Friday, May 31, 2013

"Race Raters" Inadmissible - COTW #145

This Case of the Week goes back a few months, but it's an interesting issue so I decided to drop it in here.

The EEOC filed a disparate impact lawsuit against Kaplan Higher Learning Education Corp. for its use of credit reports in background checks. To establish a disparate impact based on race, the EEOC proffered statistics - but they didn't have the actual race of each applicant. Instead, the EEOC relied on "race raters" to identify the race of each individual using his or her driver's license photos:
In order to determine the race of a particular applicant, the EEOC subpoenaed records from the Departments of Motor Vehicles (“DMVs”) from 38 states and the District of Columbia. Fourteen states and the District of Columbia provided records that identified an applicant's race. The remaining 24 states provided copies of the driver's license photos pertaining to the applicants. In order to determine the race of applicants from these states, Dr. Murphy assembled a team of five “race raters,” who were asked to review each photograph and determine whether the individual is “African–American,” “Asian,” “Hispanic,” “White,” or “Other.” Individuals considered “multi-racial” were adjudged “Other.” Dr. Murphy required that four of the five “race raters” agree (80%) in order to consider that applicant's race. In all, the “race raters” were shown 891 photographs. In 11.7% of the photographs, the “race raters” were unable to achieve an 80% consensus with regard to the applicant's race.
Equal Opportunity Employment Comm'n v. Kaplan Higher Learning Edu. Corp., 1:10 CV 2882, 2013 WL 322116 (N.D. Ohio Jan. 28, 2013) reconsideration denied, 1:10 CV 2882, 2013 WL 1891365 (N.D. Ohio May 6, 2013).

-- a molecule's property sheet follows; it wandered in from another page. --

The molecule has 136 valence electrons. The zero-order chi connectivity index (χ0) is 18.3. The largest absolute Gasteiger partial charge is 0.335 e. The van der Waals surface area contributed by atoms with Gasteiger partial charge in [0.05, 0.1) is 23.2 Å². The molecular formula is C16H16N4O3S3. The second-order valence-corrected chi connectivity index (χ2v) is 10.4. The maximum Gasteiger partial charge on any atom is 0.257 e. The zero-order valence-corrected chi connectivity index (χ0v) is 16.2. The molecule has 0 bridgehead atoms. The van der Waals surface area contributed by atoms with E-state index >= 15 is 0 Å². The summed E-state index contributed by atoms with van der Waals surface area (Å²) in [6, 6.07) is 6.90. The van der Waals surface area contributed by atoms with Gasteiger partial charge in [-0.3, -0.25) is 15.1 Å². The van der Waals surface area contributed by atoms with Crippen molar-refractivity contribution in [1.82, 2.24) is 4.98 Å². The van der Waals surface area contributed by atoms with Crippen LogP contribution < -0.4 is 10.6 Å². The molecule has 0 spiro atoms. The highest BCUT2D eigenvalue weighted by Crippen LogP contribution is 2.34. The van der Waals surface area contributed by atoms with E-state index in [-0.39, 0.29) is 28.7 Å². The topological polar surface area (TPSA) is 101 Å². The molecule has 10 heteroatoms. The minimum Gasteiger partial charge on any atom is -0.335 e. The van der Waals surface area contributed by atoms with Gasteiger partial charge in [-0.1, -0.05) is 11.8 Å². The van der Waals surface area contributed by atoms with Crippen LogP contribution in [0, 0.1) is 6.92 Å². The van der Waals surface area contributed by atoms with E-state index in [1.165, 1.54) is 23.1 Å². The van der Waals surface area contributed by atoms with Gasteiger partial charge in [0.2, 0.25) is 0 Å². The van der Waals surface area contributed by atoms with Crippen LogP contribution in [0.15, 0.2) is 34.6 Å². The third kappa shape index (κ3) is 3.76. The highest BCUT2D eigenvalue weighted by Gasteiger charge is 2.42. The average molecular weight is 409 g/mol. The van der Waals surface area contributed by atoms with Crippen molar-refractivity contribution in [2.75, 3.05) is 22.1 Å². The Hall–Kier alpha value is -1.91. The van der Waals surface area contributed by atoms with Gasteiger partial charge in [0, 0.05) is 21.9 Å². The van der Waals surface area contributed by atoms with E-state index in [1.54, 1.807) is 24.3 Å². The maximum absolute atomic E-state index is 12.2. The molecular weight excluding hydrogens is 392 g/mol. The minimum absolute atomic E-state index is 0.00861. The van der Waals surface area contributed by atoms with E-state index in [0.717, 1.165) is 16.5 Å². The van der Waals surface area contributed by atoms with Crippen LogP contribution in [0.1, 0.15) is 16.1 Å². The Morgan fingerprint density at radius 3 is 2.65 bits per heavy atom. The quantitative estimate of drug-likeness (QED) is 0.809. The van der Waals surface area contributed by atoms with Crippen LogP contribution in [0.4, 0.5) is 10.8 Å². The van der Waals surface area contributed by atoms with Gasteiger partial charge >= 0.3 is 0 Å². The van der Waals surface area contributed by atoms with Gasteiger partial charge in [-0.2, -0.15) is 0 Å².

The Court granted the defendant's motions to exclude the evidence and enter summary judgment.

An interesting sidenote: discovery revealed that the EEOC itself used credit checks for 84 of its 97 positions. Per the EEOC handbook, the EEOC uses credit checks because "overdue just debts increase temptation to commit illegal or unethical acts as a means of gaining funds to meet financial obligations."

HT: My McQuaide Blasko colleague, Janine Gismondi.

Tuesday, May 28, 2013

Fired for What!? - Butt-Dialing Gone Bad and You Want It, You Got It!

Welcome to a two-for-one Fired for What!? double feature.
  • In Act One, we have a case of butt-dialing gone bad. A Papa John's employee accidentally (and unknowingly) called a customer to whom he had just delivered a pizza. The customer's voicemail picked up the employee's racist banter (listen to recording here) and inappropriate "opera" (let's just say Figaro does not start with an N). Papa John's fired the driver and his co-worker.

  • For Act Two, we have a case of "you want it, you go it!" An employee posted on Facebook (parental advisory - explicit lyrics coming): "I don't bite my [tongue] anymore, FUCK . . . FIRE ME . . . Make my day." You'll never guess what happened . . . he got fired! Oh, that is what you guessed? My bad. The NLRB issued this advice memorandum concluding that the employee's rant was not protected concerted activity.
For more on the NLRB's decision, check out Jon Hyman's Rolling Stones-filled post, “Fire me. … Make my day” does not equal protected concerted activity (thank god); and Eric Meyer's post, Employee posts "FIRE ME...Make my day..." on Facebook. And guess what?

Abraham Lincoln: Employment Lawyer

No, I'm not trying my hand at writing alternate history, a la Abe Lincoln: Vampire Slayer (a movie I have unsuccessfully attempted to watch twice now). No, Abraham Lincoln did in fact practice a little employment law.

I'm reading Lawyer Lincoln right now, a book about Lincoln's life as a lawyer that was published in the 1930s (and not to be confused with The Lincoln Lawyer about a guy who practices law out of his town car). He practiced a broad range of law from railroad cases to whether "fixing" the neighbor's hog constituted the tort of conversion. The book also includes a brief reference to employment law!